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Somers Wharf plans recommended for refusal

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A rendering of a proposed privacy wall to be erected at Somers Wharf under a planning application (Image from planning documents)

Plans to convert three retail spaces at Somers Wharf into residences have been recommended for refusal.

Meyer Properties said the area had suffered from a lack of foot traffic and the units were not commercially viable, but a report prepared for the Development Applications Board said the proposal did not fit with planning policies.

“While the department acknowledges the financial struggles of the Town of St George and the grounds stated are logical and reasonable, these grounds are deemed not to demonstrate that no reasonable commercial development can be provided on the ground floor,” the report said.

“The proposal does not align with the objectives of mixed-use zones, in particular that it would support the further development of the town as a community centre and complements and contributes to the historical significance and identity of the area.

“While the financial difficulties in leasing these units are noted and having the units vacant would certainly not be in the best interests of the town, for the reasons noted above the residential use of these units is not considered to be supportable.

“Typically, residential uses of buildings abutting public spaces in this area will be limited to upper floors.”

The DAB is expected to deliberate on the application this week.

Plans for proposed changes to Somers Wharf, with units labelled A, B and C proposed to be converted from retail to residential (Image from planning documents)

Last year, Meyer Properties sought planning approval to convert 14, 16 and 18 Water Street, all at Somers Wharf West, from retail units to residential units.

A letter from the company included in the planning application said that it had struggled to keep retail tenants in the spaces despite decreased rents.

“While the company strives to support the vibrant live-shop-enjoy atmosphere of the area, dedicating non-street facing units to visitor-focused retail is increasingly becoming economically unviable,” the company said.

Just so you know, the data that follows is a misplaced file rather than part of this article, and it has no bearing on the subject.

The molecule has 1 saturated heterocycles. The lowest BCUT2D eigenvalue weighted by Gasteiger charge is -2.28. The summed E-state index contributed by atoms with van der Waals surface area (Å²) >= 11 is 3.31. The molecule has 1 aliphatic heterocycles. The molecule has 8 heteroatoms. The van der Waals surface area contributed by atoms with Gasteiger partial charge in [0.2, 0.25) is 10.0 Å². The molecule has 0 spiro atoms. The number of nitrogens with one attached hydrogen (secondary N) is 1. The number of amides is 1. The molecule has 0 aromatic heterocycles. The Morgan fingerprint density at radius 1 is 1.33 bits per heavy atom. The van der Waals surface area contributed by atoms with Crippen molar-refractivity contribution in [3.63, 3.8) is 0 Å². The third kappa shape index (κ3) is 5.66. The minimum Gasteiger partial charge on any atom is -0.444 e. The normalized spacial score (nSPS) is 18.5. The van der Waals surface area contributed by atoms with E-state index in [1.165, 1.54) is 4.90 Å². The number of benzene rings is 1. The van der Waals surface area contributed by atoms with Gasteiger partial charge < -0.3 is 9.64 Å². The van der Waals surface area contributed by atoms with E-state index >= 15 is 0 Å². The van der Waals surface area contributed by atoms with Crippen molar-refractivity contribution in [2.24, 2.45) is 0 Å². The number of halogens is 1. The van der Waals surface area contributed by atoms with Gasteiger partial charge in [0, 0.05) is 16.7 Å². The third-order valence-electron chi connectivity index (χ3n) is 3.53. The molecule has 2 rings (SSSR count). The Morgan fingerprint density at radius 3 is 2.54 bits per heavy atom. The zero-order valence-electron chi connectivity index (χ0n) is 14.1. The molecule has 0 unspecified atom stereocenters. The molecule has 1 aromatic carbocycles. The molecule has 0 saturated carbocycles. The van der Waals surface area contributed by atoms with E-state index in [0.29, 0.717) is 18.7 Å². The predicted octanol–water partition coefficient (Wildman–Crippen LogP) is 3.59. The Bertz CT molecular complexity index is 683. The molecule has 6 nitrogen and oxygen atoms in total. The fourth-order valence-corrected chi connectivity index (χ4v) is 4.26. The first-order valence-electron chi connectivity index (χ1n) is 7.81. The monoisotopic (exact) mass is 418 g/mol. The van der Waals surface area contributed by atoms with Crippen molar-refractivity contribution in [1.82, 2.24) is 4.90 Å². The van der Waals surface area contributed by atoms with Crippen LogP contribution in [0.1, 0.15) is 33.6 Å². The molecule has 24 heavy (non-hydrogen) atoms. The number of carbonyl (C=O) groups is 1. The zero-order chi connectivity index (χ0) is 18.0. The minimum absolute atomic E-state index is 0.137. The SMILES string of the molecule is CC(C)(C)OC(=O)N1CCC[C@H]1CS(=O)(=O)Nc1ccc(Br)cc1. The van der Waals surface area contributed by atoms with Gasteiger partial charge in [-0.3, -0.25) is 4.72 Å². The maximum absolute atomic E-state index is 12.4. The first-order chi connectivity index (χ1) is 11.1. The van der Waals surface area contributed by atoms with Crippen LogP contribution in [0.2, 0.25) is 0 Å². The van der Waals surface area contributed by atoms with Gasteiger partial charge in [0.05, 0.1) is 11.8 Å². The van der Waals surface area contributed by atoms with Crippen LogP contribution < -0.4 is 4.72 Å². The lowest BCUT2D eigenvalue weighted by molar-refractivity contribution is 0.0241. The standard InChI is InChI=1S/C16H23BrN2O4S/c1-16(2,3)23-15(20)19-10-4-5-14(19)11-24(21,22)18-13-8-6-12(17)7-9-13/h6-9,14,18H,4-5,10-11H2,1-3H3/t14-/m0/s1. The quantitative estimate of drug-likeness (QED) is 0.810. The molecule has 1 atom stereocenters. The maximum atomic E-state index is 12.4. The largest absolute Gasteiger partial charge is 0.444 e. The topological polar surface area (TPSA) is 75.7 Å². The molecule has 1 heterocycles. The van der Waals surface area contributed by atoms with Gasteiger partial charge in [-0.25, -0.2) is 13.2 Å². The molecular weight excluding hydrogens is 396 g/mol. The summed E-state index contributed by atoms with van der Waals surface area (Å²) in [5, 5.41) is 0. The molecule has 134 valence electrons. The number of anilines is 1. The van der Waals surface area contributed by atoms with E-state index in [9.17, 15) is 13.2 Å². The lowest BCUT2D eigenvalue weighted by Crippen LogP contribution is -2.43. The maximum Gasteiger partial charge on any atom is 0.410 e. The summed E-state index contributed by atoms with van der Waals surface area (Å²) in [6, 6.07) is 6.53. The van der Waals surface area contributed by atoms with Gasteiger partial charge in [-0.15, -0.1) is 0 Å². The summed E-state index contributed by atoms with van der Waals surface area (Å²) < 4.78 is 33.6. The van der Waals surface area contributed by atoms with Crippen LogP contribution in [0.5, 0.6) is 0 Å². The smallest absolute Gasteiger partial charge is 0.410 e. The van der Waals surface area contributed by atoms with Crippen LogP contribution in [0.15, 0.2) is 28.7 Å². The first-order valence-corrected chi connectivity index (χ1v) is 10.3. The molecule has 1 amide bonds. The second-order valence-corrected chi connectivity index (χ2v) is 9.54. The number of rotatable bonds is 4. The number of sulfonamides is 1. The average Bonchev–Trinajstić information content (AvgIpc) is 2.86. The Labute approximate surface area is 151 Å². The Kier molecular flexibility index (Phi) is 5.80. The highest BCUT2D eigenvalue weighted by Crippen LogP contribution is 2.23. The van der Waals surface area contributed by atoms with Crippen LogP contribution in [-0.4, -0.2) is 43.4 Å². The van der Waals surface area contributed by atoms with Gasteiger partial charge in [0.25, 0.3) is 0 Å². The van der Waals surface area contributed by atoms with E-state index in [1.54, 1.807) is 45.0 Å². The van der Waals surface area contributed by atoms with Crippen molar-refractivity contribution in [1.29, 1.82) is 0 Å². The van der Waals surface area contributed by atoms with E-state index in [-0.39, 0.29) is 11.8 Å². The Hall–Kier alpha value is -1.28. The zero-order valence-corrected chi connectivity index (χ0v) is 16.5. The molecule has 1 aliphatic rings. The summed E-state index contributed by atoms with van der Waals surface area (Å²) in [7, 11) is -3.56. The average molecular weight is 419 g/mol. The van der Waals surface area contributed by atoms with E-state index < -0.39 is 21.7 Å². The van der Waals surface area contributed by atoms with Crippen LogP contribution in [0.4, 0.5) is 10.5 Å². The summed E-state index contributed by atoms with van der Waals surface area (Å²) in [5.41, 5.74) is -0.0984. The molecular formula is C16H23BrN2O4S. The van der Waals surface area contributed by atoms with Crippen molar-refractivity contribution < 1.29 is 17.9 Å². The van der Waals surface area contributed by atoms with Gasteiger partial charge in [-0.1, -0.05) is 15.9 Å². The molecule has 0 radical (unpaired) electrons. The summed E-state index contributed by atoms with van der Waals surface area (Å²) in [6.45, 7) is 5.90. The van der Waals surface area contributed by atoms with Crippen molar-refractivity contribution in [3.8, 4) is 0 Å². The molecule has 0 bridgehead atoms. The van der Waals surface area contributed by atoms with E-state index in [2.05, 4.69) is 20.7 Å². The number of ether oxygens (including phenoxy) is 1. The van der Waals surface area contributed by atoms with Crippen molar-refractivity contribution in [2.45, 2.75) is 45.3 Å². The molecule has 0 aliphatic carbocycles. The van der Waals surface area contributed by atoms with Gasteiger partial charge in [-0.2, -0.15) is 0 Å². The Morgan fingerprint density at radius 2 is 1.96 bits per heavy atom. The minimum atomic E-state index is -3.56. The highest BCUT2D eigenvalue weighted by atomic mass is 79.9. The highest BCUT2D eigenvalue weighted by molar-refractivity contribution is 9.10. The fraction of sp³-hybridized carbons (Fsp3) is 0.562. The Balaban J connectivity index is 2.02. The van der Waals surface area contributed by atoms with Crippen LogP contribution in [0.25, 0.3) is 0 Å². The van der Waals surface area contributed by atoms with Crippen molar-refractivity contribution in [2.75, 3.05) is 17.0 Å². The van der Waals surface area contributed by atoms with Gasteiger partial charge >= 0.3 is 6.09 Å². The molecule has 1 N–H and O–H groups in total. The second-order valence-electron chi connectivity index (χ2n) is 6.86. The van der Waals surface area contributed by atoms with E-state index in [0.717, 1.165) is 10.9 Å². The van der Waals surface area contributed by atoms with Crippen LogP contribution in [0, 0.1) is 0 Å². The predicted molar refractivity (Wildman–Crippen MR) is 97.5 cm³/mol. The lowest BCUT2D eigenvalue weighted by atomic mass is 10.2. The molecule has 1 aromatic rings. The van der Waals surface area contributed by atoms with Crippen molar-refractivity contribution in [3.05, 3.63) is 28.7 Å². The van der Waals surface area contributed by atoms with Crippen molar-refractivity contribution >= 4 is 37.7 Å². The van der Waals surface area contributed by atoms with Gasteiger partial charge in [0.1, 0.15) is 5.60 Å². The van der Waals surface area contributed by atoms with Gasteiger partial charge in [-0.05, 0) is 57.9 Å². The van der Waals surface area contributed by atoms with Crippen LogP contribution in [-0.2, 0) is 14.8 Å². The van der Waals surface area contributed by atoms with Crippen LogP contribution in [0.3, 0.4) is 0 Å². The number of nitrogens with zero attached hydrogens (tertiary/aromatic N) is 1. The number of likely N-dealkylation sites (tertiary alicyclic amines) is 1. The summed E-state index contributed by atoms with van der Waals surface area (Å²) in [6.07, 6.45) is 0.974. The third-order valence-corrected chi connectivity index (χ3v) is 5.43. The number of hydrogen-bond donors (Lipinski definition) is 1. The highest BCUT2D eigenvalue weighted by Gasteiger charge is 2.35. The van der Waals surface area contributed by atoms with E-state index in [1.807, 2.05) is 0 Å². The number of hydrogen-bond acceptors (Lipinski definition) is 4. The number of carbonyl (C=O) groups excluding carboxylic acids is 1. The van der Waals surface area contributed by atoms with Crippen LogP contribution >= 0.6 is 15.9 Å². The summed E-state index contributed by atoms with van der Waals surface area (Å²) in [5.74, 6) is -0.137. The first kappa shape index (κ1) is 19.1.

“Despite heavy investment, maintaining consistent retail tenants has been a challenge. Meyer has achieved relatively low turnover rates and limited its vacancies by keeping rental rates low and through seasonal adjusted rates.

“Rents to some tenants are now just a few hundred dollars a month and vacancies are increasingly difficult to fill.”

The proposal garnered a few objections, with members of the public expressing concern about the impact of the changes on the area and the precedent of converting ground-level retail space into housing.

Rachel Perry, owner of The Things We Love, a retail business based in one of the units earmarked for conversion, said foot traffic was good and retail sales were on the upswing.

Proposed changes to Somers Wharf (Image from planning documents)

The Corporation of St George also said it did not support the proposed change of use for the units.

In a letter dated February 26, the corporation said that the “overwhelming sentiment” of a town hall meeting held to discuss the proposal was against the change.

“The most significant point made was the gradual privatisation of spaces previously used by the public — park land to Club Med, beach land granted to St Regis and waterfront for the St George’s Marina,” the letter stated.

A letter of concern sent to Quinell Francis, the Mayor of St George, was also included in the planning file voicing “strong opposition” to the plan, stating she did not believe it was in the best interests of the town.

“The decision to convert commercial properties to residential units raises serious concerns about the economic vitality and appeal of St George,” the letter writer said.

“One of the key aspects that make our town unique is its rich commercial history, which has been a significant draw for tourists and cruise ship visitors alike.

“Transforming these properties into residential units not only diminishes the town’s commercial character but also poses a risk to the economic growth and sustainability of our community.”

The letter added that a residential neighbourhood may not offer the same “allure and attraction” to visitors as a thriving commercial district, and could lead to a decline in tourism and related businesses.

Correction: A previous version of this article attributed a letter of concern to Quinell Francis, the Mayor of St George when the letter was addressed to her. We apologise for any confusion.

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Published April 01, 2024 at 7:54 am (Updated April 01, 2024 at 1:09 pm)

Somers Wharf plans recommended for refusal

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